Stayed indoors for over seventy days, I have listened to the experts that a deadly virus infected the world around, and the beast is ready to grab anyone who would venture out and asphyxiate to death any careless soul.
It’s a terrible reality to deal with so long under the oppressive umbrella of isolation, and it becomes far more unbearable if you are a refuge living alone.
After a few days into the forced living in a trap, I felt instead of being unhappy to be alone; let me adapt myself loving the beautiful silence that surrounded me, for how many days I wasn’t sure. I heard no bustle outside, nil phone calls, none expected to disturb my days and nights. I guess I owned a possibility that I could be as strong mentally as much as I could discipline myself to carry out more tasks than I would in regular days.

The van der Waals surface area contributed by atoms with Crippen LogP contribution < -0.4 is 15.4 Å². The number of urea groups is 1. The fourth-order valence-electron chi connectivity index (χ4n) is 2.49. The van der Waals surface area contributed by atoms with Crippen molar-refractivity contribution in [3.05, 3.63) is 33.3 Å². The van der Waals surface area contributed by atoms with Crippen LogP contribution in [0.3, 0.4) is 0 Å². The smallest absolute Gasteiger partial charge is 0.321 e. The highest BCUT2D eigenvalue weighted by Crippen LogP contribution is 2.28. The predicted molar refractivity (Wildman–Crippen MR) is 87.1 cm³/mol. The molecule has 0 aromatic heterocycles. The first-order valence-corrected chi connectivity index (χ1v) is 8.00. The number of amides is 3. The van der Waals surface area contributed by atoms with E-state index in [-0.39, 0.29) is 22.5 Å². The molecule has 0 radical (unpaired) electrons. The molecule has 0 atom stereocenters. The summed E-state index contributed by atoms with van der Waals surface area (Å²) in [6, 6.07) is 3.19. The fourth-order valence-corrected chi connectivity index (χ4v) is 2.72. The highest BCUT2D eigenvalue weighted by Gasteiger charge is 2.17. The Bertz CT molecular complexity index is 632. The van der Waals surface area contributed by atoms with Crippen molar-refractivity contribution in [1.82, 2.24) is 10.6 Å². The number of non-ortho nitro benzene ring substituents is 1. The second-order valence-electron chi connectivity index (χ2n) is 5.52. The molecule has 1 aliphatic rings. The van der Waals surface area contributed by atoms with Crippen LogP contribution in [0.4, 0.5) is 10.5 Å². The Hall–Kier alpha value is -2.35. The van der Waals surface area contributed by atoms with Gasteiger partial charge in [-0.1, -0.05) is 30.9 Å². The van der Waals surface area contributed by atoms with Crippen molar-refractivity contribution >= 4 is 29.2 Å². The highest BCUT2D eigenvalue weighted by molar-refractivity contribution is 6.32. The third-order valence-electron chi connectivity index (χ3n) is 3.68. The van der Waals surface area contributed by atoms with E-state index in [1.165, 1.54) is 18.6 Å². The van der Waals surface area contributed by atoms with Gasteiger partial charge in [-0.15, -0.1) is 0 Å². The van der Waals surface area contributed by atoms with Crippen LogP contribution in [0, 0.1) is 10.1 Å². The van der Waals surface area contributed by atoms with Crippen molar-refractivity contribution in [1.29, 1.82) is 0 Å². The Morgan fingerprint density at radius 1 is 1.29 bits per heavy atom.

One fine day the gates to the outer world were cautiously thrown open. And I’m free to take a ride, of course, camera in tow.
I called in two of my camera pals for a hop into my familiar domain, the focus of my aesthetic inspiration – the river Krishna. I shuffled at my steering, gazing at the smothered, silent but intimate nooks and corners as I drove to the outskirts. I was excited as If I’m a toddler delighted for a ride into the city.
Standing on the riverfront, we listened to the rhythm of ripples hitting the bank; early summer breeze comforted us with tosses of hope, and the Sun patiently waited longer and warmer to let us enjoy the earthly scents of freedom – after seventy days. My photographs reflect the frames of relaxation.